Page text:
In applying the statutory scheme of the Act, the court should be constrained to follow the black letter law of the statute enforcing the intent of Congress as codified. The Fifth Circuit specifically held in Aparicio that "the statute itself must be our polestar" in construing the remedies and limitation of the LHWCA. 643 F.2d at 1116. The Court therefore concludes that plaintiff's equitable arguments are without merit. Accordingly, the Court having found that plaintiff's effective date of injury was the date of manifestation diagnosis, concludes that plaintiff's action is governed and limited by 33 U.S.C. § 905(b).

6. Under post-1972 LHWCA law, a vessel owner owed a duty to the longshoremen to exercise ordinary care, prior to the commencement of cargo operations, to make that portion of the vessel to be used by the stevedore reasonably safe for the operations of a competent, expert stevedore performing in a reasonably safe manner, and to warn the stevedore of any latent dangers which the vessel interest was or should have been aware of. Scindia Steamship Navigation Co. v. De Los Santos, 451 U.S. 156, 157, 101 S. Ct. 1614, 1616, 68 L. Ed. 2d 1 (1981). The vessel owner has no duty to inspect or supervise stevedoring operations, Id. 167-170, 101 S. Ct. at 1622-1623, and only has a duty to intervene if he has knowledge of a dangerous condition and of the stevedore's unreasonable conduct in continuing operations. Duplantis v. Zigler Shipyards, 692 F.2d 372 (5th Cir.1982); Pluyer v. Mitsui O.S.K. Lines, 664 F.2d 1243 (5th Cir.1982).

The Court having previously found that defendant did not and should not have known of the dangers of asbestos packed in burlap bags during the time of plaintiff's exposure, and that defendant complied with federal regulations pertaining to the carriage of asbestos, concludes that defendant was not negligent in any manner under section 905(b).

7. The Court further concludes that even if plaintiff could assert a claim for unseaworthiness, the evidence presented at trial is insufficient to support a finding of liability.

The warranty of seaworthiness is not an unconditional warranty of safety but is a warranty of fitness for duty. Smith v. American Mail Line, 525 F.2d 1148 (9th Cir.1975). This warranty extends to the fitness of the ship appurtenances. The OSCEOLA, 189 U.S. 158, 23 S. Ct. 483, 47 L. Ed. 760 (1903), crew, Smith v. American Mail Line, supra, method of cargo stowage, Ryan v. Pacific Coast Shipping Co., 509 F.2d 1054 (9th Cir.1975), and cargo containers, Gutierrez v. Waterman S.S. Corp., 373 U.S. 206, 212-13, 83 S. Ct. 1185, 1189-90, 10 L. Ed. 2d 297 (1963), but not to the cargo itself, Smith v. American Mail Line, supra at 1150; see Morales v. City of Galveston, 370 U.S. 165, 82 S. Ct. 1226, 8 L. Ed. 2d 412 (1962); Bell v. Nihonkai Kisen K.K. Tokyo, 204 F. Supp. 230 (D.C.Or. 1962). To constitute an unseaworthy condition, the defect must be in the ship's hull or gear or stowage. Grillea v. United States, 232 F.2d 919, 922 (2d Cir.1956). Since cargo has never been considered an integral part of a vessel, an inherent vice, defect, or the dangerous nature of cargo will not render a vessel unseaworthy. Bell v. Nihonkai Kisen K.K. Tokyo, supra at 233.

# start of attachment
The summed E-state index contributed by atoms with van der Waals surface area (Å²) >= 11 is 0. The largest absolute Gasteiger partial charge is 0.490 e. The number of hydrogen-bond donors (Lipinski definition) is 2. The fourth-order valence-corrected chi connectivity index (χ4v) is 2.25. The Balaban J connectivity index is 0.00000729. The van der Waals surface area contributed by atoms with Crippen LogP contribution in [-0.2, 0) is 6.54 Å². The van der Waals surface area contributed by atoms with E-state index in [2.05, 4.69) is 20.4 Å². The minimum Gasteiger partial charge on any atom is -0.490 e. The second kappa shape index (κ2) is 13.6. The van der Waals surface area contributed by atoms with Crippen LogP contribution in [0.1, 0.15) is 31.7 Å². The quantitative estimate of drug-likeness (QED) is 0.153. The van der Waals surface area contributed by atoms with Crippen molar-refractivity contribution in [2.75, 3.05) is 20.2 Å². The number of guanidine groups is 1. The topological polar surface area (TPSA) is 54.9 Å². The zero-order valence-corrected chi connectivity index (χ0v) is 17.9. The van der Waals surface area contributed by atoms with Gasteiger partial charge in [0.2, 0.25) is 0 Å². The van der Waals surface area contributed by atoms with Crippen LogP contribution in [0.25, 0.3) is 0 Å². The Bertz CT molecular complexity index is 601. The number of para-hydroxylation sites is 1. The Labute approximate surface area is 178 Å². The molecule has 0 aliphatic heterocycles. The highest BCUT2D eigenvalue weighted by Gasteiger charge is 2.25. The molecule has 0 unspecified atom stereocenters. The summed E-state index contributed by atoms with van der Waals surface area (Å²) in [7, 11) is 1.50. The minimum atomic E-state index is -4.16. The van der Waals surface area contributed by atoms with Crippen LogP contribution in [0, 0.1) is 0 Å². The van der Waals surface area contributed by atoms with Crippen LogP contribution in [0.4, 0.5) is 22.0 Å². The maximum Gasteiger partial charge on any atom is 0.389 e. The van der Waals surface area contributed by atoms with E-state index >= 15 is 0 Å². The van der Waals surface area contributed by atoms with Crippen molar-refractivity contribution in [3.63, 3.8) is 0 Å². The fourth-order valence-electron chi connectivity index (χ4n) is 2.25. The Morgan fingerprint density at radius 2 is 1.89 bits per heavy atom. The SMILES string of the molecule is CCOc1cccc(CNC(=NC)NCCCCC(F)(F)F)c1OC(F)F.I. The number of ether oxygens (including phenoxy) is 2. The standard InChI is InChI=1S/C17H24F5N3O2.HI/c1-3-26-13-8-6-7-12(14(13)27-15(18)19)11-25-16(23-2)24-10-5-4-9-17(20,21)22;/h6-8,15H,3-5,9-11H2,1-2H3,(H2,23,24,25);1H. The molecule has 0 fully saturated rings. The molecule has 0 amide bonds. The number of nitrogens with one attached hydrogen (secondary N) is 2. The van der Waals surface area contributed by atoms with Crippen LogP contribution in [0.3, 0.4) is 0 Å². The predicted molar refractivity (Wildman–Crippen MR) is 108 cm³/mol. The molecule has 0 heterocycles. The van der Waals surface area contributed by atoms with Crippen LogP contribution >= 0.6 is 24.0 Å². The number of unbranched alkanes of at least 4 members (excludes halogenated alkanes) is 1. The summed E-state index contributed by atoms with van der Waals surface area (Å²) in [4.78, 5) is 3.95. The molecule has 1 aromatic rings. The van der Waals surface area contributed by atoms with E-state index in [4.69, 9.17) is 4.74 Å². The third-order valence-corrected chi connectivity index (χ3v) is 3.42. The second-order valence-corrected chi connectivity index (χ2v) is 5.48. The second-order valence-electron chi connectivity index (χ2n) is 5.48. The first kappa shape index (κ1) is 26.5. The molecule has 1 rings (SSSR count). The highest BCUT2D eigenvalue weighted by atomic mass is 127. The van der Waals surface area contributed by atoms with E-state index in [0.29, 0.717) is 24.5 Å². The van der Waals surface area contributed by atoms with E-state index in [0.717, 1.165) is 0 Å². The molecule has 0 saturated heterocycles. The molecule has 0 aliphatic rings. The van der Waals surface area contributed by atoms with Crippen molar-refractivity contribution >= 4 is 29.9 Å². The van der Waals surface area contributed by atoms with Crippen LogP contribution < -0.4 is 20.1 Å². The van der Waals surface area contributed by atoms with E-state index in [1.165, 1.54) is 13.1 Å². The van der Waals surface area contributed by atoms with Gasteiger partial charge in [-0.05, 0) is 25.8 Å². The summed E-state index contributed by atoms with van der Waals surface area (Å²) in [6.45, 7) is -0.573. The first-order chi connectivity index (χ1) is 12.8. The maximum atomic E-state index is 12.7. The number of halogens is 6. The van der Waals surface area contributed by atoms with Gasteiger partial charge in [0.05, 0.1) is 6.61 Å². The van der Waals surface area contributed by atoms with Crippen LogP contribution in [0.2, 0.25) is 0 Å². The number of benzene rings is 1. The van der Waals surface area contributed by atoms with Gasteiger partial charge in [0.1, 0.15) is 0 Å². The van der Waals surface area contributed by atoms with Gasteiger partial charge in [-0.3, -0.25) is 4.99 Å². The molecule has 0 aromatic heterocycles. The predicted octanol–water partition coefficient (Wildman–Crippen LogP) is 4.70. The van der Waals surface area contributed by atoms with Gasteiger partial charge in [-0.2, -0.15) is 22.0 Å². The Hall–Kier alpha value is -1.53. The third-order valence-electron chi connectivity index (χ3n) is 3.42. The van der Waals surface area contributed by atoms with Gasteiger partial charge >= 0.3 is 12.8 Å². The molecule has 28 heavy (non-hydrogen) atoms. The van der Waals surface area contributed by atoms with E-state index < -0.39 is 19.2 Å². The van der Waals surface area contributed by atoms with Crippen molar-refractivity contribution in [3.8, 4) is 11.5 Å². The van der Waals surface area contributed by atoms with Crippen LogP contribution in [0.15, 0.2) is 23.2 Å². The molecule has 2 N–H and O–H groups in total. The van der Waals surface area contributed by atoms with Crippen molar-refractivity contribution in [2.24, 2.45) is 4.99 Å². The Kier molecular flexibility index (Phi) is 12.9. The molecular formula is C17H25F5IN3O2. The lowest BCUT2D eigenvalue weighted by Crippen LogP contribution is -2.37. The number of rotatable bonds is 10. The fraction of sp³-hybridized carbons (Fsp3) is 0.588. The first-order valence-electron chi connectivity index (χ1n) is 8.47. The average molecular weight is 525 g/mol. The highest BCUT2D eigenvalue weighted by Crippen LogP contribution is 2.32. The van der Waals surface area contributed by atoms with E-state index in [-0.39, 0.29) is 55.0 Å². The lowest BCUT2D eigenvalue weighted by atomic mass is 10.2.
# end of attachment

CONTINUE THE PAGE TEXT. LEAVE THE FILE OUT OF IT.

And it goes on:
The issue presented here is whether asbestos cargo packaged in burlap bags, if presumed "defective," is defective because of its packaging or because of the inherent nature and properties of asbestos. The question is complicated by the finding that at the time of plaintiff's exposure, defendants did not know of the danger to longshoremen exposed to asbestos in the manner and with the frequency that plaintiff was exposed. Assuming that packaging asbestos in triple plastic wraps cures the problem of exposure, the question of whether the package or the cargo was "defective" *1162 during the period of plaintiff's exposure remains unresolved, as knowledge of the danger is required to afford protection.

A fine distinction is drawn between cargo and packaging. In Bell v. Nihonkai Kisen K.K. Tokyo, supra, a log, with a preexisting latent defect, broke in two while being lifted by ship's tackle. A piece of the log fell into the hold striking the plaintiff, a longshoreman. The Court found that the injury was caused by a defect in cargo and refused to extend the warranty of seaworthiness.